A new blog, Samarra finds from the Herzfeld Excavation in the Victoria and Albert Museum, is making public the research process of cataloging the Samarra material held by the V&A.
As the site says,
“In 2013, BISI funded a pilot project to research, catalogue, photograph and conserve the V&A’s collections of material excavated by Ernst Herzfeld at Samarra in 1911-1913. This complements related projects underway at the Museum für Islamische Kunst (Berlin) and the Freer-Sackler Gallery (Washington DC), and feeds into a bigger international collaboration to reunite Herzfeld’s Samarra finds. This blog charts the discoveries we hope to make along the way.”
Primarily written by Mariam Rosser-Owen and Rosalind Wade Haddon, the blog offers a fascinating glimpse behind the scenes of an academic research undertaking. Here’s to hoping that more projects start to offer this kind of transparency!
So, in addition Microsoft’s Photosynth, a number of new Structure from Motion reconstruction tools have become available recently, most notably Hypr3d and Autodesk’s 123d Catch. These seem to have been prompted primarily by the recent popularization of 3D printing, so their focus is on creating water-tight wireframes. This makes them rather different from Photosynth, which places emphasis on displaying photos at their full resolution rather than assembling them into a textured wireframe.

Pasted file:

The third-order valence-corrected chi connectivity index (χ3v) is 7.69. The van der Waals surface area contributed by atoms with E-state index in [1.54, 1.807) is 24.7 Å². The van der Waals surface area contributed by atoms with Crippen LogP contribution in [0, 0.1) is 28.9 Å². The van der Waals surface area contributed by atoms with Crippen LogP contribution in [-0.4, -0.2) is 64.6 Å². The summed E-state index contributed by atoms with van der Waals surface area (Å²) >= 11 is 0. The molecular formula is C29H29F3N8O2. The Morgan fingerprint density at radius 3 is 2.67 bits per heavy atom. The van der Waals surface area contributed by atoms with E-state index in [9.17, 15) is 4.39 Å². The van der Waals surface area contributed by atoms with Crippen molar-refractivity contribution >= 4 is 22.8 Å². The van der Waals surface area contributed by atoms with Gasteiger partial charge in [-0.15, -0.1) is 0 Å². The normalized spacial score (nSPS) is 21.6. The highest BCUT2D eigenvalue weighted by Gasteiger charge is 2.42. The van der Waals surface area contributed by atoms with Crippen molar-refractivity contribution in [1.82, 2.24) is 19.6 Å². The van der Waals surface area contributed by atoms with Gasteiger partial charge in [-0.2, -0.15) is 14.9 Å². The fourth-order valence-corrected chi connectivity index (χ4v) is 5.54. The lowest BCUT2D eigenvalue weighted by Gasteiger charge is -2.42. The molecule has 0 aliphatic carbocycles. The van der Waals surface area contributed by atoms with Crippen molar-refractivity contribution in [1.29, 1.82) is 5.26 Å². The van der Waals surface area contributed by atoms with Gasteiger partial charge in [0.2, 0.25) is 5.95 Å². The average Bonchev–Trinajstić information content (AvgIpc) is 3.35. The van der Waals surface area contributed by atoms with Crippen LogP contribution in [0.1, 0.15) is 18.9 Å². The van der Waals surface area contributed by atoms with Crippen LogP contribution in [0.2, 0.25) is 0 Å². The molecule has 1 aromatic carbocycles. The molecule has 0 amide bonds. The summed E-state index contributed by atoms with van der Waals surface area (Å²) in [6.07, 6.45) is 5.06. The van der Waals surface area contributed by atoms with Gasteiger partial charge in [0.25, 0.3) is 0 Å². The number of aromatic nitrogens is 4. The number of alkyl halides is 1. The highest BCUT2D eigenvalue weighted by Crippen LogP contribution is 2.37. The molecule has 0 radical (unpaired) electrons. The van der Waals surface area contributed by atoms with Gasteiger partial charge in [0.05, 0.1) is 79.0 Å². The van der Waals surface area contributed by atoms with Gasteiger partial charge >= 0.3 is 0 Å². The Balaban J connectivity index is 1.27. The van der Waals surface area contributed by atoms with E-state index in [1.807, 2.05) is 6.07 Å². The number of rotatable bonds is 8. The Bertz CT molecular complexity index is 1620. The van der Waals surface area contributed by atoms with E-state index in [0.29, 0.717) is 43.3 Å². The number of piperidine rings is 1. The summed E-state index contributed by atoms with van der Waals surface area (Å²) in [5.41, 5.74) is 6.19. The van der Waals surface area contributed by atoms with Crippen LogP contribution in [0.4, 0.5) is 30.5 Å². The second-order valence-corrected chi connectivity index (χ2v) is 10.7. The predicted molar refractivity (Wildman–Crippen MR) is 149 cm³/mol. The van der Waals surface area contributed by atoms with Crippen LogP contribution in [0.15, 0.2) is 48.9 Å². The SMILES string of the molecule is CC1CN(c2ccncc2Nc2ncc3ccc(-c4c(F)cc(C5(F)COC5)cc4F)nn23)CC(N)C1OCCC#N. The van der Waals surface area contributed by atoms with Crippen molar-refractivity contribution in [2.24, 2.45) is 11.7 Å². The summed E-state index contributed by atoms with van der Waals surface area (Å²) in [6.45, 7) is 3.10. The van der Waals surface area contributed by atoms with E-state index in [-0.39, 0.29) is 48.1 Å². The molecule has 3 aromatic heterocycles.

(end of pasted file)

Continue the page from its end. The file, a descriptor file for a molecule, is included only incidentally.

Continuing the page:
The great thing about photographing for structure from motion – apart from the weird looks people give you as you take 300 photos of something they might snap once or twice – is that photosets can be dropped into all of these new algorithms, and the reconstruction software is only going to get better. Here are some new models made from photos I took at Qusayr ‘Amra in Jordan and Cappadocia in Turkey:
Ornament as Portable Culture: Between Globalism and Localism, a conference at Harvard University April 12-14, 2012, should be wonderful. Oleg Grabar’s work on ornament in Islamic art has too often been taken as the final word on the topic, when it seems actually to sketch the outlines of problem that no one could hope to unravel in a single book.
A new set of spherical panoramas of the Cathedral/Mosque of Cordoba was recently produced by Promedia 2.0. The map in the top right corner of the interface is especially useful for helping visitors understand the location of the panorama within the cathedral.